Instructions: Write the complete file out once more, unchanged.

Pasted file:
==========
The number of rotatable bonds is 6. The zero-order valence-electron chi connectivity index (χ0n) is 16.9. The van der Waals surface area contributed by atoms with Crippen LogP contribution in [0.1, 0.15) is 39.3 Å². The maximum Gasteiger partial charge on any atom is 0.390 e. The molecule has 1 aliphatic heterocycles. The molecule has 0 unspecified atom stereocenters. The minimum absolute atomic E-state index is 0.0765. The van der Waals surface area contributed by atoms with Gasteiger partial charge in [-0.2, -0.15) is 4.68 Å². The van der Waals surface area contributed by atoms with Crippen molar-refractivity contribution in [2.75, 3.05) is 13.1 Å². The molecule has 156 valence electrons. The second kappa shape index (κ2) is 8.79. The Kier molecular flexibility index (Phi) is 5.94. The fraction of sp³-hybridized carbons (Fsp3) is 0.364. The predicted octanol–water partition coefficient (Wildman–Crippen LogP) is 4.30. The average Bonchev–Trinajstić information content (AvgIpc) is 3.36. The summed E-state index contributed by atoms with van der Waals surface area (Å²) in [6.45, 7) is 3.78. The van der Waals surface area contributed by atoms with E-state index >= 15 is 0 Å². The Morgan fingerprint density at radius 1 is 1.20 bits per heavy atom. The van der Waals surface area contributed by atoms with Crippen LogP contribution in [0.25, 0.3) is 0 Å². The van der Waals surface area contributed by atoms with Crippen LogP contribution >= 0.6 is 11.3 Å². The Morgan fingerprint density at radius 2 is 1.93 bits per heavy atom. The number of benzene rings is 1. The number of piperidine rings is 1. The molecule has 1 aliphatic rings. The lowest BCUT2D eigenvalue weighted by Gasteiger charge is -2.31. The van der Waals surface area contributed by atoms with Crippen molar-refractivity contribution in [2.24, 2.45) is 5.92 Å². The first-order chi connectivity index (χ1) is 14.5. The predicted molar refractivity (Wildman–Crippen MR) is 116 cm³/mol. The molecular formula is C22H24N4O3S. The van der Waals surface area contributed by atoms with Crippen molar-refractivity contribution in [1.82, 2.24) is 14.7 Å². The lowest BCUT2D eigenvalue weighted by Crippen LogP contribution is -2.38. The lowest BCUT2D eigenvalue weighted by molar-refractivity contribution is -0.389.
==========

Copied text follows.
The number of rotatable bonds is 6. The zero-order valence-electron chi connectivity index (χ0n) is 16.9. The van der Waals surface area contributed by atoms with Crippen LogP contribution in [0.1, 0.15) is 39.3 Å². The maximum Gasteiger partial charge on any atom is 0.390 e. The molecule has 1 aliphatic heterocycles. The molecule has 0 unspecified atom stereocenters. The minimum absolute atomic E-state index is 0.0765. The van der Waals surface area contributed by atoms with Gasteiger partial charge in [-0.2, -0.15) is 4.68 Å². The van der Waals surface area contributed by atoms with Crippen molar-refractivity contribution in [2.75, 3.05) is 13.1 Å². The molecule has 156 valence electrons. The second kappa shape index (κ2) is 8.79. The Kier molecular flexibility index (Phi) is 5.94. The fraction of sp³-hybridized carbons (Fsp3) is 0.364. The predicted octanol–water partition coefficient (Wildman–Crippen LogP) is 4.30. The average Bonchev–Trinajstić information content (AvgIpc) is 3.36. The summed E-state index contributed by atoms with van der Waals surface area (Å²) in [6.45, 7) is 3.78. The van der Waals surface area contributed by atoms with E-state index >= 15 is 0 Å². The Morgan fingerprint density at radius 1 is 1.20 bits per heavy atom. The van der Waals surface area contributed by atoms with Crippen LogP contribution in [0.25, 0.3) is 0 Å². The van der Waals surface area contributed by atoms with Crippen LogP contribution >= 0.6 is 11.3 Å². The Morgan fingerprint density at radius 2 is 1.93 bits per heavy atom. The number of benzene rings is 1. The number of piperidine rings is 1. The molecule has 1 aliphatic rings. The lowest BCUT2D eigenvalue weighted by Gasteiger charge is -2.31. The van der Waals surface area contributed by atoms with Crippen molar-refractivity contribution in [2.24, 2.45) is 5.92 Å². The first-order chi connectivity index (χ1) is 14.5. The predicted molar refractivity (Wildman–Crippen MR) is 116 cm³/mol. The molecular formula is C22H24N4O3S. The van der Waals surface area contributed by atoms with Crippen molar-refractivity contribution in [1.82, 2.24) is 14.7 Å². The lowest BCUT2D eigenvalue weighted by Crippen LogP contribution is -2.38. The lowest BCUT2D eigenvalue weighted by molar-refractivity contribution is -0.389.